In downtown Montreal Saturday, protestors called on the federal government to stop deporting U.S. soldiers who fled to Canada to avoid military service in Iraq. It was one of about 20 demonstrations that took place across the country in solidarity with U.S. military deserters.
Protestors in front of federal government offices at Complexe Guy-Favreau demanded the government abide by a resolution passed in the House of Commons on June 3 that called for the Harper government to stop deporting conscientious objectors – those who refused to participate in armed conflict based on moral, religious, or ethical convictions. It applied specifically to those who refused or left military service in a war not sanctioned by the United Nations, a reference to the U.S.-led Iraq war.
But as the resolution was non-binding, the minority Conservative government can legally ignore it.
Matt Jones, a spokesperson for the anti-war group Échec à la Guerre, said that giving refuge to military deserters sends a strong message to the U.S.
“If ever this law was passed [and] if resisters were allowed to be here, it would be a huge blow to the American military and their ability to fight a war, because it would give a green card to soldiers who have a conscience to get out of that system,” Jones said.
Bill Rogers, a spokesperson for the Conservative Party of Canada, defended the government’s stance on war resisters.
“We don’t think that the creation of a special program for war resisters is necessary, and it’s at odds with our belief that every applicant to Canada should be treated fairly and equally,” Rogers said.
“Once somebody brings their case to Canada and goes through our system here, which we believe is fair and internationally recognized, we accept those decisions.”
U.S. soldier Jeremy Hinzman and his family have an immediate stake in Canada’s policy.
Hinzman fled to Canada in 2004 after learning he would be deployed to Iraq, to fight in a war which he calls illegal and unjust.
Jones read a letter from Hinzman to protestors at the rally Saturday.
“Canada refused to take part in the war in Iraq because it felt it was illegal, according to international law. I was not willing to make myself complicit in a criminal enterprise,” Hinzman wrote.
Hinzman had initially volunteered for military service, but claimed later that he was incapable of killing another human being. He applied for conscientious-objector status, but his claim was ultimately rejected by the U.S. military. He completed his tour in Afghanistan as a non-combatant.
Hinzman received his deportation order last month, after his appeals to remain in Canada on humanitarian grounds were rejected by the Department of Citizenship and Immigration. He must leave Canada with his wife, son, and daughter by September 23.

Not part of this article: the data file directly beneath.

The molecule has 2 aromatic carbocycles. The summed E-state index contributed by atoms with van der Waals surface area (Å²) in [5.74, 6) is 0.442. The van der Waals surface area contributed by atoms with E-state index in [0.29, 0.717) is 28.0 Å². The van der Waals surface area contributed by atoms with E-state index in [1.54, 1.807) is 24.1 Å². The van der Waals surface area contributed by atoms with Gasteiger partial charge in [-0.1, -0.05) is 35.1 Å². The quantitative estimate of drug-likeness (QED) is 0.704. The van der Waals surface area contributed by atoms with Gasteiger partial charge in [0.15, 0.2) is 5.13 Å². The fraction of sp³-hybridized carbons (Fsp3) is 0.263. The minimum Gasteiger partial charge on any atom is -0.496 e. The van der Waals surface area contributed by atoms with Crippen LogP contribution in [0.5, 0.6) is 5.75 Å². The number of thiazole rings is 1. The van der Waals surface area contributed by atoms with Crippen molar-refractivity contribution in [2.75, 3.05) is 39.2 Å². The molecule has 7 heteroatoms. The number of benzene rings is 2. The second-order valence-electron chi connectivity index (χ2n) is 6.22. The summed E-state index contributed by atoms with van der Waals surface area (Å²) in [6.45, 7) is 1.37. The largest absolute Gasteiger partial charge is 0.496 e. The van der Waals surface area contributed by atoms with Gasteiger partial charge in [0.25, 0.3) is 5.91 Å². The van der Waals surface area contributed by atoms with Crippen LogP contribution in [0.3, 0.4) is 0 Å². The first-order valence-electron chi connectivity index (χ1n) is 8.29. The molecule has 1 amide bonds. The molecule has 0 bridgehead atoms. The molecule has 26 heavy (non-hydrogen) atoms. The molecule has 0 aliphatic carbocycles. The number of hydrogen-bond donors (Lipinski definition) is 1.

The government’s refusal to abide by the resolution also led to the deportation of Robin Long, believed to be the first Iraq war resister to be handed over to the U.S. by Canadian authorities. A court martial in Colorado sentenced Long to a 15-month jail sentence and a dishonourable discharge, the equivalent of a felony conviction in the U.S.
Olivia Chow, a Toronto-area MP and the Immigration Critic for the NDP, argued that the refugee determination process is “completely broken.”
“We’ve had instances where people that were sent back to their home country have faced torture [and] had to go in hiding,” Chow said, adding that Canada has a history of providing refuge to U.S. soldiers.
“During the war in Vietnam, over 50,000 draft dodgers [and] war resisters came to Canada at that time and [none] during that period were deported,” asserted Chow.
But Rogers noted that Iraq war resisters in Canada were not drafted, throwing into question the legitimacy of their claims for refugee status.
“When you volunteer for military service, it means what it says: you volunteered, you signed up, and I don’t think there’s really much more to say about it,” he said.
Chow disagreed, and noted that some soldiers signed up to do humanitarian work with the National Guard or to defend the U.S. against weapons of mass destruction (WMDs) in Iraq.
Michael Hendricks, a Vietnam-era draft dodger who came to Canada in 1969, also spoke at the rally, and agreed that U.S. soldiers in the Iraq war were misinformed.
“These people that were in the U.S. Army, and realized that this was the wrong thing to do, were misled – in every sense of the word,” Hendricks said.
The Bush administration claimed Saddam Hussein – who was the president of Iraq prior to the U.S.-led invasion – possessed WMDs, but they were never found.
For additional coverage, as broadcasted on CKUT, check out davidgkoch.livejournal.com